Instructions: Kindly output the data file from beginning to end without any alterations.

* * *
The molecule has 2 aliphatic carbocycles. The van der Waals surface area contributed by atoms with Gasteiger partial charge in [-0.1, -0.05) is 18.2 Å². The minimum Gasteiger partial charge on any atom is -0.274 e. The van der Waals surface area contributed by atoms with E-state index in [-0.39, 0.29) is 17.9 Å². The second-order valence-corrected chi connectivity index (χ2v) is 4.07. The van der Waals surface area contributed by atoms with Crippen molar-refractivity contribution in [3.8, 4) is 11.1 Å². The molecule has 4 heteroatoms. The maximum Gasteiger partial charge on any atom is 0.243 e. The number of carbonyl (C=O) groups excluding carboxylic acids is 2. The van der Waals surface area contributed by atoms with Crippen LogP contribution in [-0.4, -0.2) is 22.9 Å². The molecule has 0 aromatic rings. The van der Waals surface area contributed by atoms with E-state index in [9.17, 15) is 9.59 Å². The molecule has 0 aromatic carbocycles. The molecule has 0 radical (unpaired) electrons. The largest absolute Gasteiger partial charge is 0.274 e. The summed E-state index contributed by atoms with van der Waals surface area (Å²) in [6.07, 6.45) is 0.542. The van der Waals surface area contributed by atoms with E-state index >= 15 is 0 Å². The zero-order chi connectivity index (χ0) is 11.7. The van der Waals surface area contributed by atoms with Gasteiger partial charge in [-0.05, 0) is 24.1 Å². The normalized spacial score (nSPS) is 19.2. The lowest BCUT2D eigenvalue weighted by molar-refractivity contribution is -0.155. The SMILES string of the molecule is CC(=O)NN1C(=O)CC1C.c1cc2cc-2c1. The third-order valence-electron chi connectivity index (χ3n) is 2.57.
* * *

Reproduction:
The molecule has 2 aliphatic carbocycles. The van der Waals surface area contributed by atoms with Gasteiger partial charge in [-0.1, -0.05) is 18.2 Å². The minimum Gasteiger partial charge on any atom is -0.274 e. The van der Waals surface area contributed by atoms with E-state index in [-0.39, 0.29) is 17.9 Å². The second-order valence-corrected chi connectivity index (χ2v) is 4.07. The van der Waals surface area contributed by atoms with Crippen molar-refractivity contribution in [3.8, 4) is 11.1 Å². The molecule has 4 heteroatoms. The maximum Gasteiger partial charge on any atom is 0.243 e. The number of carbonyl (C=O) groups excluding carboxylic acids is 2. The van der Waals surface area contributed by atoms with Crippen LogP contribution in [-0.4, -0.2) is 22.9 Å². The molecule has 0 aromatic rings. The van der Waals surface area contributed by atoms with E-state index in [9.17, 15) is 9.59 Å². The molecule has 0 aromatic carbocycles. The molecule has 0 radical (unpaired) electrons. The largest absolute Gasteiger partial charge is 0.274 e. The summed E-state index contributed by atoms with van der Waals surface area (Å²) in [6.07, 6.45) is 0.542. The van der Waals surface area contributed by atoms with E-state index >= 15 is 0 Å². The zero-order chi connectivity index (χ0) is 11.7. The van der Waals surface area contributed by atoms with Gasteiger partial charge in [-0.05, 0) is 24.1 Å². The normalized spacial score (nSPS) is 19.2. The lowest BCUT2D eigenvalue weighted by molar-refractivity contribution is -0.155. The SMILES string of the molecule is CC(=O)NN1C(=O)CC1C.c1cc2cc-2c1. The third-order valence-electron chi connectivity index (χ3n) is 2.57.